Bringing the Economy Home

Idaho’s Underemployment Rate Drops, But It’s Still Well Above Pre-Recession Levels

The number of Idahoans who don’t have enough work declined between 2011 and 2012, but the state’s underemployment rate is still well above pre-recession levels.

The Idaho Department of Labor writes in its latest newsletter the 2012 underemployment rate was 16.9 percent. That means nearly 17 percent of Idaho’s workforce had part-time or temporary jobs when they wanted full-time work. That measure also includes people with associate’s degrees or higher, who are registered with an unemployment office and are searching for a different job.

Idaho’s underemployment rate in 2007, the year before the recession, was 10.9 percent. As this chart from the Idaho Department of Labor shows, as the economy worsened, those rates increased.

Idaho Department of Labor

Click the chart to enlarge.

The Labor Department says more than 20,000 Idahoans who were underemployed, found full-time work between 2011 and 2012. Idaho’s jobless rate has also declined steadily since the peak of the recession.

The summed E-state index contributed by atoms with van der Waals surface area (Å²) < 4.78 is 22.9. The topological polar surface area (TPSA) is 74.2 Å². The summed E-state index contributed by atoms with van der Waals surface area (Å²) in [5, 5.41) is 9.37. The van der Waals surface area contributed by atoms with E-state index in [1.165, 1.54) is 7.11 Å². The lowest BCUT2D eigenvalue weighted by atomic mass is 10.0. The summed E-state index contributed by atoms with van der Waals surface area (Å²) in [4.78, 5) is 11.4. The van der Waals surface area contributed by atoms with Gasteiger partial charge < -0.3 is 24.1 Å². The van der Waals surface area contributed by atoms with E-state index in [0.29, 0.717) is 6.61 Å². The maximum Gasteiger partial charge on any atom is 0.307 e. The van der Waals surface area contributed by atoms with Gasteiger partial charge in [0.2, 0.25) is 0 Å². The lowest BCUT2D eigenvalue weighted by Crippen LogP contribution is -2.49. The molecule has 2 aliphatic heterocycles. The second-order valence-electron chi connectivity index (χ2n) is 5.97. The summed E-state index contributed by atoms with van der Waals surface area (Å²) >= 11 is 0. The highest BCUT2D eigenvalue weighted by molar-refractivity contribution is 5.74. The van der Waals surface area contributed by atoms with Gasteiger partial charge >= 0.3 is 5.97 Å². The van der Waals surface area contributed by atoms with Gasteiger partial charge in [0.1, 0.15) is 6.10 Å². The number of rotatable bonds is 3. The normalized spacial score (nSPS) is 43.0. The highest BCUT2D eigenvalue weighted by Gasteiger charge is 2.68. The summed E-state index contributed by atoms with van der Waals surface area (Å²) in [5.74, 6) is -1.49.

Idaho’s seasonally adjusted unemployment rate in April was 6.1 percent. That marks nearly two straight years of decline, but some of that recent decline is thanks to a shrinking labor force, which isn’t a good thing.

Like the unemployment rate, the underemployment rate isn’t a perfect measure. It doesn’t include seasonal workers.

The Labor Department says job listings with local employment offices have also increased. Last year, the number of full-time job listings increased 4 percent.

“Even with those gains, however, underemployment across Idaho remained at its second highest level of the past decade. Compensation is one of the key factors in determining underemployment, either in the case of involuntary part-time workers or those who took pay cuts after layoffs just to maintain a regular paycheck.

During the 12 months that ended in September 2012, the average weekly wage in Idaho was $691.04 for jobs covered by the unemployment insurance system – over 90 percent of all Idaho jobs. That ranked 49th among the states, ahead of only Mississippi, according to the U.S. Bureau of Labor Statistics.” – Idaho Dept. of Labor

As we’ve reported extensively in our Bottom Rung series, Idaho workers are among the lowest-paid in the country, and the state now has the highest percentage of minimum wage workers in the U.S.

The Idaho Department of Labor’s report also mentions the state has one of the largest shares of people with more than one job. The 2012 data won’t be released until later this year.

You can read the full report from the Labor Department, here.


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